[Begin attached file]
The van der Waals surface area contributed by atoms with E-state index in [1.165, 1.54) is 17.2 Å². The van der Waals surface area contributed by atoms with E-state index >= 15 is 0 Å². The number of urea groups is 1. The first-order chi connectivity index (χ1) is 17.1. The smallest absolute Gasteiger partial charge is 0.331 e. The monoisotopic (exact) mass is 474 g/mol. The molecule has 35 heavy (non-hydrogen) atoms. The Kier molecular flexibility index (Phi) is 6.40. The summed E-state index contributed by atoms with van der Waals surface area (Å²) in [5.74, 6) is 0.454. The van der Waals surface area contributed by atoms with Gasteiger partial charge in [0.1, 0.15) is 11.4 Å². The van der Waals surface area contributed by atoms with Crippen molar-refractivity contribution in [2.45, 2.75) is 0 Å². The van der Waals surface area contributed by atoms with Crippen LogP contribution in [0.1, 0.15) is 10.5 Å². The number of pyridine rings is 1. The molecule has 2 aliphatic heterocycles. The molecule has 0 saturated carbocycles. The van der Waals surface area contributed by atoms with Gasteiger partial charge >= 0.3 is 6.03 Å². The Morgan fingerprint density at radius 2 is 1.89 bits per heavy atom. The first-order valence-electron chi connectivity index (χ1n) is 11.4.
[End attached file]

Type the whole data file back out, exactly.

The van der Waals surface area contributed by atoms with E-state index in [1.165, 1.54) is 17.2 Å². The van der Waals surface area contributed by atoms with E-state index >= 15 is 0 Å². The number of urea groups is 1. The first-order chi connectivity index (χ1) is 17.1. The smallest absolute Gasteiger partial charge is 0.331 e. The monoisotopic (exact) mass is 474 g/mol. The molecule has 35 heavy (non-hydrogen) atoms. The Kier molecular flexibility index (Phi) is 6.40. The summed E-state index contributed by atoms with van der Waals surface area (Å²) in [5.74, 6) is 0.454. The van der Waals surface area contributed by atoms with Gasteiger partial charge in [0.1, 0.15) is 11.4 Å². The van der Waals surface area contributed by atoms with Crippen molar-refractivity contribution in [2.45, 2.75) is 0 Å². The van der Waals surface area contributed by atoms with Crippen LogP contribution in [0.1, 0.15) is 10.5 Å². The number of pyridine rings is 1. The molecule has 2 aliphatic heterocycles. The molecule has 0 saturated carbocycles. The van der Waals surface area contributed by atoms with Gasteiger partial charge >= 0.3 is 6.03 Å². The Morgan fingerprint density at radius 2 is 1.89 bits per heavy atom. The first-order valence-electron chi connectivity index (χ1n) is 11.4.